Chapter 11 - Neutral and adaptive protein evolution. Distinguishing selected variants and measuring the strength of selection is crucial since selected variants relates to the function of the organism. This chapter discussed tests based on population data [all selection takes place in a population] and models only analyzing single sequences from different species. One of the most important and useful distinctions in sequence analysis is between silent and replacement substitutions in protein coding DNA sequences and many models have been created to analyze their respective rates and possible branch dependencies. Despite their ubiquity and usefulness they have biological counterintuitive assumptions like their lack of explicit formulation of selection. All they care about is if an event changes the protein or not and no protein is better than another. It seems to be that fitness landscape models are underexplored, probably because they typically necessitates a large number of parameters and creates a population size dependency in substitution rates.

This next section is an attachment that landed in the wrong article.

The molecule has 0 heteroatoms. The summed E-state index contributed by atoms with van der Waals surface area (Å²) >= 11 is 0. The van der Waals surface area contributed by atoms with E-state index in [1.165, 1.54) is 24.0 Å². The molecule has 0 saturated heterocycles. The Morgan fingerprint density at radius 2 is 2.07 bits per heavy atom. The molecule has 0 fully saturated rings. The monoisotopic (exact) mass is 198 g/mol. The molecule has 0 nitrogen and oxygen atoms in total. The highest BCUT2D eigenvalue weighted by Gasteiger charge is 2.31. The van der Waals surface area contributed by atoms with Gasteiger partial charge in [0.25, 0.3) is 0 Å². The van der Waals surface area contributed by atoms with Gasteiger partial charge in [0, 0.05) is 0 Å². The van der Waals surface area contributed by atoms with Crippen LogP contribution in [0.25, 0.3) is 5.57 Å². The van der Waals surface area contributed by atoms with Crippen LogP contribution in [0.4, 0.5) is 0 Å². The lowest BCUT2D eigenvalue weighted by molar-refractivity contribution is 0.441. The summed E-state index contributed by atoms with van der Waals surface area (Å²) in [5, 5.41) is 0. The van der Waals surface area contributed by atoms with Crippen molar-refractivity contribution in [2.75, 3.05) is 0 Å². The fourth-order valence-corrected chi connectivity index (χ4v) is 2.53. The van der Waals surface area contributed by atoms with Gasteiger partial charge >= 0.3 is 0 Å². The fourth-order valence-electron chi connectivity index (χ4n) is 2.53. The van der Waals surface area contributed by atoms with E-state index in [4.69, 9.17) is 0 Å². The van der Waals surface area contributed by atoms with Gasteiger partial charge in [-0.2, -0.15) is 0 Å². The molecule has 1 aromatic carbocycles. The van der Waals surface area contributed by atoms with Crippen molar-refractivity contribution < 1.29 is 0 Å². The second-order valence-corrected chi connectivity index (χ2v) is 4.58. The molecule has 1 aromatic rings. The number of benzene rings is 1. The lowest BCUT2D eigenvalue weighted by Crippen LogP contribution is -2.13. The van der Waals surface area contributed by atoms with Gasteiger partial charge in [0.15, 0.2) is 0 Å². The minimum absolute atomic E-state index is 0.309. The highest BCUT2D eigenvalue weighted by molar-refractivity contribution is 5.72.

Chapter 12 - Simulating molecular evolution - describes how to simulate the evolution of sequences based on continuous time Markov Models.
Despite its 450 pages there are many topics that haven't been discussed and I feel it would be have been a better investment of the text than the more than 100 pages of text on purely statistical methodology that can be found elsewhere anyway. To mention some of the topics missing:
1. Comparative Annotation is a huge field - possibly the most successful application of molecular evolution - and is based on the fact that a position or region depends on its function or some feature [annotation] that cannot be observed directly, most obviously being a protein gene or not. This is one of the most important functional uses of molecular evolution and it is totally absent.
2. Neighbor Dependence in sequence evolution is an important real phenomena that leads to interesting modeling problems. The classic example is CG avoidance, but there are others such as overlapping codons and overlapping sets of interacting sites in a protein.